The king is less a civil detail administrator than the cornerstone controlling the workings of the rest of the society. He is the commander in chief of military action, he is the head of diplomatic negotiations, he redistributes various resources as needed and he is ritually responsible for the wealth of the nation – during famines his power is in jeopardy! When new officials are to be elected his words does count, like their opinions does count when a new king is to be elected – the king is the state official # 1, you see. Chieftains have the same royal power within their own clans.

Fiscal administration and social services are tasks for the clergy. His job is mainly to look after the royal cattle herd, for it is in this that the main part of the royal wealth is invested – the store of luxury gadgets is never very full. Law administration is for the public assembly to decide, but according to laws presented by the brehon and according to precedences from Bible and history presented by the priest and the bard.

Organizational structure

Every more or less influential kingdom (tuath) use to put about 700 men at a campaign, i.e. 6-8 clans. A king has better control over these men but when it is time for battle even this command is illusory. As a rule not all participating clans are equals, some clans are serfs owing their masters implicit obedience – but their allegiance is not to be trusted if an opportunity to freedom should pop up. Still this reduces the number of independent counters considerably.

Technology

Lodging

Common settlement is in dispersed farms, sometimes in agglomerations (including a cattle pen for refuge – cattle is often stopping by) where there is economy for it, like fishing banks and in particular monasteries. There are few demographic centres totally independent from them.Common people’s houses are round with conical thatched roofs and wattle-on-daub or sod walls. The few noble manors are longhouses of rectangular outlay, door in the middle and gabled roofs but mostly the same building technology. The only stone houses are the monastery churches, they are small longhouses of the same plane as noble manors but built of grouted stone in the walls.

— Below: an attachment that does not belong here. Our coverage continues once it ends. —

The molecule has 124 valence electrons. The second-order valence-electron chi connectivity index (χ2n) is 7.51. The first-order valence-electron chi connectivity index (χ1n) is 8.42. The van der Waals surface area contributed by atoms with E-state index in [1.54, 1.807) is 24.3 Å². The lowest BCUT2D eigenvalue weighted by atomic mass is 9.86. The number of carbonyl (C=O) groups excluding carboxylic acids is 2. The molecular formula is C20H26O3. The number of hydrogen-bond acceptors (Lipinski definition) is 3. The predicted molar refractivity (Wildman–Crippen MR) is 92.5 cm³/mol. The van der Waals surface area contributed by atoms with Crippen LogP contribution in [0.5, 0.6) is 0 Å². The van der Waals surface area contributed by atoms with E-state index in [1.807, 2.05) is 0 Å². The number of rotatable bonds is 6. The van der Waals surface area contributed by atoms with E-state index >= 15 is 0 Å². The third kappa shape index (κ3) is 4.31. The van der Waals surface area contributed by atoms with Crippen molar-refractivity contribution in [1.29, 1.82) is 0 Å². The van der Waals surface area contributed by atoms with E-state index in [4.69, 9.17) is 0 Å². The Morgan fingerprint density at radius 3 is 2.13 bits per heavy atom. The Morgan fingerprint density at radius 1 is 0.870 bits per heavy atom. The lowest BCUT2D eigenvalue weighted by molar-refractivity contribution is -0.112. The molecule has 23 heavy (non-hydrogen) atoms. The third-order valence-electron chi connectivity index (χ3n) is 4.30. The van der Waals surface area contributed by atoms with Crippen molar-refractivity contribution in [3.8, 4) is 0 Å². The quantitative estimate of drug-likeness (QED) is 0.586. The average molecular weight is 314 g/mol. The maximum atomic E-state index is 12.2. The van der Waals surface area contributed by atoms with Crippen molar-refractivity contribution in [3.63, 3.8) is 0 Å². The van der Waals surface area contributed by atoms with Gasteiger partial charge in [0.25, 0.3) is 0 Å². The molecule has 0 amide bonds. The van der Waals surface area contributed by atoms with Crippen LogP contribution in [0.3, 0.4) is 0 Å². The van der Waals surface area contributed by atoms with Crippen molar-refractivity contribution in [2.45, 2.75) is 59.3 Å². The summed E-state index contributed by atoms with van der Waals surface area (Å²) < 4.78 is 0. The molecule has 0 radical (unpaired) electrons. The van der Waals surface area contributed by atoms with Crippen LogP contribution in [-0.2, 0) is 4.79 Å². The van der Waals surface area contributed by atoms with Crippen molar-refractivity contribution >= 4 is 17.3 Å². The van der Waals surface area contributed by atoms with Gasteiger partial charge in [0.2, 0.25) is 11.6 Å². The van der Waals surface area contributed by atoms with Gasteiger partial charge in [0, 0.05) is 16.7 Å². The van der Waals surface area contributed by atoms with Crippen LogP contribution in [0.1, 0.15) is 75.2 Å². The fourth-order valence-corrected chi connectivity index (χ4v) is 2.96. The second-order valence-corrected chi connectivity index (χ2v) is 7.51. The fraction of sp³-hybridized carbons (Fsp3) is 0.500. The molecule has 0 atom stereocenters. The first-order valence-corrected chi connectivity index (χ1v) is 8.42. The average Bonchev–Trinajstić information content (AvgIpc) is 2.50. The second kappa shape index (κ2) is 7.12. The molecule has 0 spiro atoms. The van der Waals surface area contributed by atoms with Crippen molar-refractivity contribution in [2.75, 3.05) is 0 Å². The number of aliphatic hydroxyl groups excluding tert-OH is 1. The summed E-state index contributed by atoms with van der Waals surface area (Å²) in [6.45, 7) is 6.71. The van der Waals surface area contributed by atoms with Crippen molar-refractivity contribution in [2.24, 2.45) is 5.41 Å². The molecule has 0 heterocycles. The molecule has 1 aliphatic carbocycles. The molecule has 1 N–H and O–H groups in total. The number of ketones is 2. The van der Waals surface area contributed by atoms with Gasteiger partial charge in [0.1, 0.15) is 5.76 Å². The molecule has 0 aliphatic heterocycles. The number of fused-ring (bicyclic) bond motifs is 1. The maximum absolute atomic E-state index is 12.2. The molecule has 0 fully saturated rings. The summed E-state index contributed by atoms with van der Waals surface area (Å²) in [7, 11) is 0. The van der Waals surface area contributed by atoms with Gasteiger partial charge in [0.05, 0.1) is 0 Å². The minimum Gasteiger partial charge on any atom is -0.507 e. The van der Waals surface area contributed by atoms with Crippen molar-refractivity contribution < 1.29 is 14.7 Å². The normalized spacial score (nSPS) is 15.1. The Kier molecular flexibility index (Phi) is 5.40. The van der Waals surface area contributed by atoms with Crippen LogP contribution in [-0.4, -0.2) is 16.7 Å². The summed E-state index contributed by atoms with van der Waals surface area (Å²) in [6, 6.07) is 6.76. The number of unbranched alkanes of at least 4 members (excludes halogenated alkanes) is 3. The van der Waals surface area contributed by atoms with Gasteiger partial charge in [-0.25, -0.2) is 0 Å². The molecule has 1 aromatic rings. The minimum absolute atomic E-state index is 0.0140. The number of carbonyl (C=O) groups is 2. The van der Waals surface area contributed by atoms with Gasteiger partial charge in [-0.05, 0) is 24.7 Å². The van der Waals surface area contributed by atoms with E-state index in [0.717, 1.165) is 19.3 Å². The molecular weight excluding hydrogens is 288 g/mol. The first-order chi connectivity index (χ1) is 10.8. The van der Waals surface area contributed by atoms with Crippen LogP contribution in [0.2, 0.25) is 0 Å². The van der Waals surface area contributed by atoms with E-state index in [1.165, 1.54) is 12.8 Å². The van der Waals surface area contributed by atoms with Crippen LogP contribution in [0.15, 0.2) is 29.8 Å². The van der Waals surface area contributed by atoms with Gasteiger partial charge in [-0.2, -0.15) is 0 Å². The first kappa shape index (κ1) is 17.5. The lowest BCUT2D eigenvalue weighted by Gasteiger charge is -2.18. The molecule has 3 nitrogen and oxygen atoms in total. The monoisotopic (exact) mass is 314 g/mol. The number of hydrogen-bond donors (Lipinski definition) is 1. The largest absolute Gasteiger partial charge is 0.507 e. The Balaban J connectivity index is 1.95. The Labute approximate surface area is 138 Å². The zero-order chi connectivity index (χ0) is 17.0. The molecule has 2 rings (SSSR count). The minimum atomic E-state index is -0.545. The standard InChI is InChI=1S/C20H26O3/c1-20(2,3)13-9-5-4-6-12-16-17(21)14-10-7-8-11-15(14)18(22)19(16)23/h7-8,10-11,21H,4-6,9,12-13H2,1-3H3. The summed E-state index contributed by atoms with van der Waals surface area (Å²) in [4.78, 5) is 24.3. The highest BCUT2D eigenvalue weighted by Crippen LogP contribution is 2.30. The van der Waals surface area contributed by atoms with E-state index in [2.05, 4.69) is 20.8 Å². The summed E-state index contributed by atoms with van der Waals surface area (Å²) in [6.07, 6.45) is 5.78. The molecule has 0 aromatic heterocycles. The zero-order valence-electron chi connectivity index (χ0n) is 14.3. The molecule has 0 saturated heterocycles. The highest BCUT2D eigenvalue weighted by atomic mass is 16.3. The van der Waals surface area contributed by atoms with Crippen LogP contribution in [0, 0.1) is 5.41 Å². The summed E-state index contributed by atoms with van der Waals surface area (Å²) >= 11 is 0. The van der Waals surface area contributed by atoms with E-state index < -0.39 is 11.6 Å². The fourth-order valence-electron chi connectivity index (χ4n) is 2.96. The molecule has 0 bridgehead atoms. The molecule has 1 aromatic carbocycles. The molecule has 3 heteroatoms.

Fortifications

Fortresses are by law regulated to at least three in any more or less independent kingdom. They are situated on hill tops close to population and traffic hubs, and sometimes on small islets in streams, lakes and coastline – those islets are sometimes artificial “crannogs”. Fortresses are often situated so that nature itself aids the defence as much as possible. The fortresses are palisade walls around lords’ manors, sometimes with up to three concentric walls. Monasteries are also likewise fortified if they are close to people, sometimes even stronger than most fortresses because they are storages for comparatively much wealth.

Field camps are simply cattle pens for defending the valuable loot inside, in other words a hedge around.